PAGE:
Nuwakot [Nepal], January 16: Like Indians ushered in welcoming the first festival of the calendar year, Makar Sankranti, Nepal too celebrated the festival with the tradition of bullfighting. Called the Maghesakranti, it is similar to the Jalikattu festival in Tamil Nadu or the Spanish Bullfights. In the mountainous district of Nuwakot, about 75 kilometers from the capital Kathmandu, the villagers had organized a bullfight. The tradition dates back to 1887 B.S. was introduced by then Prince of Bajhang Jay Prithivi Bahadur Singh for entertainment purpose while visiting his maternal uncle's house.

The locals of Taruka village have been following the tradition for years and it has become an esteemed event today. The annual festival has been held from 225 years, naturally attracting people from adjoining districts. The atmosphere was filled with festive fervor and dust hovered above the field as the age-old bullfighting festival commenced here.

"This is the tradition which we farmers have continued for years. We have been herding the bulls, and the government has been giving allowance to buy the tractors. However, we are not getting any sort of help or aid despite preserving the tradition for long," said Bhoj Bahadur Bhandari, a participant of this tradition, while speaking on the growing influence of the modern technologies to ANI.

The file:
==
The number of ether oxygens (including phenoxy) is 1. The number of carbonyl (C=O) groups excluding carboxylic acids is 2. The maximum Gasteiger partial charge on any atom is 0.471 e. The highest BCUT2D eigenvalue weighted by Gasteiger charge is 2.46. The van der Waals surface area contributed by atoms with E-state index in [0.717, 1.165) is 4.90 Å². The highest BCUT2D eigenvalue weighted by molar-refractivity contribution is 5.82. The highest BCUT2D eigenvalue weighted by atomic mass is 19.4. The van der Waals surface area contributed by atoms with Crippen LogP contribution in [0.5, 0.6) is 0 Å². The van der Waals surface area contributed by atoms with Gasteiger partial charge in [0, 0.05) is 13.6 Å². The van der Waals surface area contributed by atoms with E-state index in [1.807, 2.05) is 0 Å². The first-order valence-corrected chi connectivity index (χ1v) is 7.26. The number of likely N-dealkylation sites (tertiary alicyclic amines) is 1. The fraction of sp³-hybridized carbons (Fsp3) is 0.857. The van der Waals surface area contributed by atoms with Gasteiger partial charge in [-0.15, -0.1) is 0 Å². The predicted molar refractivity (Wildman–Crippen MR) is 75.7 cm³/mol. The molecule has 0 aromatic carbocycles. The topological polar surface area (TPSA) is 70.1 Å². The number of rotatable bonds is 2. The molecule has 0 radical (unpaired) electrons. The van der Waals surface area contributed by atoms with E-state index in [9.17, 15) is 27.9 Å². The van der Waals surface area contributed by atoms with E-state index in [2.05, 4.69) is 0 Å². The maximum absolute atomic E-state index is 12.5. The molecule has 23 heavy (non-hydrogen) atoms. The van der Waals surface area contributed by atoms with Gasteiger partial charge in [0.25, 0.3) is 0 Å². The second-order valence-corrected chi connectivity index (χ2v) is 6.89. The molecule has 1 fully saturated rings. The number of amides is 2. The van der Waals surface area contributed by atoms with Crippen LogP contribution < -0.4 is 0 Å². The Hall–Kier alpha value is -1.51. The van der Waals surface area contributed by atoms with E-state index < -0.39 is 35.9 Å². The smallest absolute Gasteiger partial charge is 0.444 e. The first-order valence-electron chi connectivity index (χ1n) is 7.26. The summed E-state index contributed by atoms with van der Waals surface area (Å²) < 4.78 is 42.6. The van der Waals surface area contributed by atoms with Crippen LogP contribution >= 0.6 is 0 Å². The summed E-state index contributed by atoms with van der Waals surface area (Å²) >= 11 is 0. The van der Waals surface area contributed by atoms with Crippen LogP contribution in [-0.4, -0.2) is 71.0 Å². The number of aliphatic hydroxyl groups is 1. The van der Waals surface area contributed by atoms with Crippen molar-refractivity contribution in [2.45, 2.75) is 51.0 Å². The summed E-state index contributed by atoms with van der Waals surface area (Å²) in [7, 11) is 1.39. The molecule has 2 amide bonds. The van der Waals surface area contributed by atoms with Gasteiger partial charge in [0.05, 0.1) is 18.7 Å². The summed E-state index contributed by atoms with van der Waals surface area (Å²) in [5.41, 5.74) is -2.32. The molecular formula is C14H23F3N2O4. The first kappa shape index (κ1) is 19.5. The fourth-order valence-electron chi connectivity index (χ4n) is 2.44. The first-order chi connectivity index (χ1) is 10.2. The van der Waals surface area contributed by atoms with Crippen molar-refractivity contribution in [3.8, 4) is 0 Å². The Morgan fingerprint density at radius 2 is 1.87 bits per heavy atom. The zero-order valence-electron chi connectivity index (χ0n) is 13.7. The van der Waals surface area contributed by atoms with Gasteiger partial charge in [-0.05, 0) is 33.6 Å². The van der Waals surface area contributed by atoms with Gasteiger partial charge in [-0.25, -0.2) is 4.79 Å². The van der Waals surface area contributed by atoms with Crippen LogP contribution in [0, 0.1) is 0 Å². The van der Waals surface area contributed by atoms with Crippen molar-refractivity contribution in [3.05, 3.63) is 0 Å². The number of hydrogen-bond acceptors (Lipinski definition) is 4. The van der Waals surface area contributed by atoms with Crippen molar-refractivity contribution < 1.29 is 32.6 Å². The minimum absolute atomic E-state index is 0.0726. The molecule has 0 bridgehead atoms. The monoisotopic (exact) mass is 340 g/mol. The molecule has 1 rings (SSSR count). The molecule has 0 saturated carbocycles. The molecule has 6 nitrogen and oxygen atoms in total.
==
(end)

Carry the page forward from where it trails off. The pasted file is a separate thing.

The ancient festival was started after Nepal got victory Tibet in 1887 B.S. It started first in Betrawati with 10 pairs of bulls fought to mark the day. Taruka, on the other side, witnessed the fight between 20 pairs of bulls on the same day. Although the economic crisis impacts farmers and bull owners, they can not let go of not celebrating the tradition. Besides, the festival is so popular part of the traditional Himalayan culture that it significantly contributes to the tourism development in the area.

(The above story first appeared on LatestLY on Jan 17, 2018 10:54 AM IST. For more news and updates on politics, world, sports, entertainment and lifestyle, log on to our website